Stoller was the guest of honor at the famous 92nd Street Y Community Center in Manhattan to hear some of the best songs he created in partnership with the late Jerry Leiber performed by a variety of artists.
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Mike Stoller and Jerome “Jerry” Leiber/ Getty
Mike Stoller, among the most prolific songwriters of the golden era of pop music of the fifties and sixties, was one of the people who packed the house at the 917-seat Kaufmann Concert Hall situated within the famous 92Y building a few days ago.
Stoller was the guest star of the evening, a Lyrics & Lyricists Special Event was hosted by Paul Shaffer where among the performers were the legendary vocal group The Coasters, along with a long list of featured artists including Melissa Manchester, Tommy Tune and Steve Tyrell. Backed up throughout the evening by Tyrell’s band, the artists executed their own versions some of Leiber and Stoller’s vast repertoire of songs.
92nd Street Y, or to give the venue its full name, is the 92nd Street Young Men’s and Young Women’s Hebrew Association. Situated in the Upper East Side of Manhattan in New York City, at the corner of E. 92nd Street and Lexington Avenue, 92Y is a multifaceted cultural institution and community center.
Mike Stoller and friends /
Mike Stoller is best known for his long running songwriting and record producing partnership with the late Jerome “Jerry” Leiber. Lieber and Stoller wrote countless hits during the fifties and sixties, particularly for Elvis Presley during the fifties, and colored close harmony groups such as the Coasters and the Drifters during the early sixties.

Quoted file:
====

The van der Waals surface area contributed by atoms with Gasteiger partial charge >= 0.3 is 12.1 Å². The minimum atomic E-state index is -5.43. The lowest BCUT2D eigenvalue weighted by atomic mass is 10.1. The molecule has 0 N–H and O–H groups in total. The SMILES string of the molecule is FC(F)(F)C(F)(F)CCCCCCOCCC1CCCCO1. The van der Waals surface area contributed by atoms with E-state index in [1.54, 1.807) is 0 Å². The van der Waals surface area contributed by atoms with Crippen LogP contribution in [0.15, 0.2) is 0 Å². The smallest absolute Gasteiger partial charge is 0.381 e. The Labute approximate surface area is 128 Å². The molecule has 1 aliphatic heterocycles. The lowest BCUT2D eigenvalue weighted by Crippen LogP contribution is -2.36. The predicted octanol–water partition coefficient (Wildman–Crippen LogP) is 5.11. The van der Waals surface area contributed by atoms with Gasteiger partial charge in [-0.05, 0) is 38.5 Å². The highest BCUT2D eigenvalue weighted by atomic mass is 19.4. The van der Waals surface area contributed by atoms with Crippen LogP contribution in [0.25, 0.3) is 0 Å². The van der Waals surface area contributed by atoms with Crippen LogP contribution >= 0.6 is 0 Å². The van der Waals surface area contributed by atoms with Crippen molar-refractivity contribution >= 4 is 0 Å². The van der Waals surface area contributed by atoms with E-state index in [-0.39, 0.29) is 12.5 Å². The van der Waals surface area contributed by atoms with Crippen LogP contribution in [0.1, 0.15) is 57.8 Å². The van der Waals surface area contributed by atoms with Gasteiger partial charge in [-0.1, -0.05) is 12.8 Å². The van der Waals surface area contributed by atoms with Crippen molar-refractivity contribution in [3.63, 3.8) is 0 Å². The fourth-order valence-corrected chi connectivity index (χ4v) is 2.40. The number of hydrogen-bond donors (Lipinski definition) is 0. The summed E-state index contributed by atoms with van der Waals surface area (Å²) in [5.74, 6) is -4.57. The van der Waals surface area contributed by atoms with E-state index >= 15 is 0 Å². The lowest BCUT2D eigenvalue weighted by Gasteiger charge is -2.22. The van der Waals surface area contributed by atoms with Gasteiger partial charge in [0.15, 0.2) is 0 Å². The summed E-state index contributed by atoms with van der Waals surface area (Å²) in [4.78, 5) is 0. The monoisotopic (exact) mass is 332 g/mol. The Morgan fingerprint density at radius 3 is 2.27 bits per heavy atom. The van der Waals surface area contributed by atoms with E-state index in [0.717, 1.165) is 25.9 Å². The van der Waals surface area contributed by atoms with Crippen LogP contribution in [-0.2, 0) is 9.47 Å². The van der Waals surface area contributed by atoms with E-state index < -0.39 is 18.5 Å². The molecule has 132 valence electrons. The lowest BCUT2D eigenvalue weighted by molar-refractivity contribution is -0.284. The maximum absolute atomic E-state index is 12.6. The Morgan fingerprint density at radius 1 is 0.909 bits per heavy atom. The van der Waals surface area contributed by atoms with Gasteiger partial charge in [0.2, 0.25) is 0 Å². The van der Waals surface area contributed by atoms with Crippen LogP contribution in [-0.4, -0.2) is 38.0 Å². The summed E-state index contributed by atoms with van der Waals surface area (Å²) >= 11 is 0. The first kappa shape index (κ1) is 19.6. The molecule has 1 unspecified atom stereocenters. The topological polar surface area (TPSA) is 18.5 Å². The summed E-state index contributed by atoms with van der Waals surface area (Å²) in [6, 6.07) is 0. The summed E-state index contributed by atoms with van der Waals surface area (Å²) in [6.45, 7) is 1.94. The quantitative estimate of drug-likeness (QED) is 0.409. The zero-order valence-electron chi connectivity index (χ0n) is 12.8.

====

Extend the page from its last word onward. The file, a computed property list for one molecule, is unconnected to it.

With Mike Stoller writing the music and Leiber handling the lyrics, among their best known hits were “Hound Dog”, Loving You”, “Jailhouse Rock”, and “King Creole” for Elvis Presley and “Charlie Brown”, “Searchin”, “Yakety Yak “On Broadway”. “Don’t”, “Kansas City”, “Stand By Me” ( written with Ben E. King), and “On Broadway” for the Drifters.
Leiber and Stoller first met in Los Angeles in the fifties, with their song writing partnership eventually evolving into a record production team and the forming of Spark Records in 1953 with a third partner, Lester Sill.
Spark Records were soon snapped up by Atlantic Records, who also wasted little time in hiring Leiber and Stoller as resident songwriters, while giving them some “ carte blanche” to work with other record labels
Leiber and Stoller received their first recognition within the music industry in 1969, awarded a Grammy for their song “Is That All There Is?”, recorded by Peggy Lee and more than a quarter of a century later, in 1995, for the background album of Smokey Joe’s Cafe, a Broadway musical revue based on their songwriting career. Nominated for seven Tony awards, Smokey Joe’s Cafe went on to become the longest-running musical revue on Broadway, packing the house for more than five years.
From top down : The Coasters , Brenda Braxton and Bettye LaVette / Photo Richard Termine